Emika — born in the Czech Republic, raised in England, based in Berlin — makes dance music of imposing originality. She’s fond of telling a story about sound in interviews, one having to do with listening to David Bowie’s “China Girl” at her grandmother’s place as a child and realizing the music “was coming from the cassette player, it didn’t just happen in the air by itself.” Her epiphany doesn’t blow my mind, but it helps me understand why her music is a vastly more satisfying experience when it’s allowed to exist as a whole, as something without an outside. It’s pointless to try to decode her first album using the habitual vocabulary of dance music: It sounds like itself and not like anything else. To really enjoy it, that has to be enough. There are facts out there that make it possible to parcel its parts out, but to interrogate Emika is to ignore what she’s accomplished.
I don’t mean Emika doesn’t stand up to scrutiny, just that a lot of the good stuff happens pre-scrutiny. The bass in here is out of control, shaping the space around the listener subconsciously, establishing a penetrating mood too subtle to distinguish between sadness and menace. The bass seems to preexist the music in such a way that it slips out of cognitive reach, like a topographic map of the ocean floor does to a layman. When she sings on “Common Exhange,” “Double Edge,” and “Drop the Other,” Emika adopts Aaliyah’s breathy patter. Part coo and part gasp, their flimsiness bears the emotional and sonic weight surrounding them. The meaning is out of reach, but the feeling is on the surface.
Other instruments make serious contributions, too — the haunted piano riffs are especially satisfying. Emika handled all production duties on the album herself, and the mix reverberates with a peculiar sense of space. Synths don’t make much of a contribution, and the melodies are elliptical and unresolved. The jackbooted S&M romp that is opener “3 Hours” enjoys misleading you; it’s got a deliberate song structure and makes an overt impact and somehow still feels appropriate in the context of the album. I’d imagine the girlfriends of guys in KMFDM shirts would listen to stuff like “3 Hours” if I was still in middle school; right now it comes off as a smart and uncynical way to fuck with the expectations surrounding you if you’re a female electronic musician.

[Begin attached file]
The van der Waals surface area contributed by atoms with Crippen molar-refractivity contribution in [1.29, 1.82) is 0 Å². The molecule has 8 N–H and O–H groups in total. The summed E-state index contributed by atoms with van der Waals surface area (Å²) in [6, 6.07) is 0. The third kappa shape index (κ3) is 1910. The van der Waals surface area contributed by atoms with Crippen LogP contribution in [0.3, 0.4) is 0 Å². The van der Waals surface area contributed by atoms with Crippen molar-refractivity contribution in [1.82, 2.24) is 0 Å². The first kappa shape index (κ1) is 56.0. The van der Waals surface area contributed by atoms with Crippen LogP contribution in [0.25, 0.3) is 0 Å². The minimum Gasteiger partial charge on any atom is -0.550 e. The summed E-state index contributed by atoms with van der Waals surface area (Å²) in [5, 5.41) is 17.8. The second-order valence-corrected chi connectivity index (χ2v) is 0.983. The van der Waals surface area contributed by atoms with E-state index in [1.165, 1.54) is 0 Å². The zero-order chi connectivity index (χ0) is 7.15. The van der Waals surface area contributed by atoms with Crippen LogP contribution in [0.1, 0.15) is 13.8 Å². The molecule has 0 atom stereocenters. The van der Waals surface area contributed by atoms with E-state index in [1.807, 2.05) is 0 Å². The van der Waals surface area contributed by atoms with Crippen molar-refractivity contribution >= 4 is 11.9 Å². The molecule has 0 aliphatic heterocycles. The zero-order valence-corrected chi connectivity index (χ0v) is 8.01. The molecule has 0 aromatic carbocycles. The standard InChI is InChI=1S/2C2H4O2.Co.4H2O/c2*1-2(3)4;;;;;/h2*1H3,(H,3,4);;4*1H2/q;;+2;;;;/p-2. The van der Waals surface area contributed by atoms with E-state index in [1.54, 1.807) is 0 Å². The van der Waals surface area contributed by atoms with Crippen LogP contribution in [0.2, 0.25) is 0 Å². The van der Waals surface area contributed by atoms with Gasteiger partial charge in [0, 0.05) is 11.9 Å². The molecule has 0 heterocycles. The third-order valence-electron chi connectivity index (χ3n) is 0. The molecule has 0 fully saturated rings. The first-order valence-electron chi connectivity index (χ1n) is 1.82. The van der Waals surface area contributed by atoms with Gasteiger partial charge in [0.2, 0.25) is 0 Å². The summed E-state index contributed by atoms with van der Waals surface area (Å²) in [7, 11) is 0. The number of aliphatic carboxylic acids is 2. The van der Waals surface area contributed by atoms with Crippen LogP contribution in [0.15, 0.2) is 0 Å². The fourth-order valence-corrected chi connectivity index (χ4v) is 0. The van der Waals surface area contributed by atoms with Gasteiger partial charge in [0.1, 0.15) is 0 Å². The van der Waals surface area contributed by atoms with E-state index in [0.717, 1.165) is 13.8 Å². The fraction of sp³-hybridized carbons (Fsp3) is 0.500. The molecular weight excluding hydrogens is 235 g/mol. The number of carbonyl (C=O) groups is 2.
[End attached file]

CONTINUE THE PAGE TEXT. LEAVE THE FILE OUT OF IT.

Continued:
This is all good. Yet, I find myself getting burned out by the act of reaching into the music — the pleasure fizzles out as I try to differentiate its component parts. The first few times I heard the album, it sounded improbably intimate and fresh. I may have spoiled it temporarily or for good; whatever the case, Emika’s made a very personal album here that succeeds by its own exacting standards. It wouldn’t mean anything if the music wasn’t quality, but better not to rely on anyone other than yourself to tell you if it has broader significance.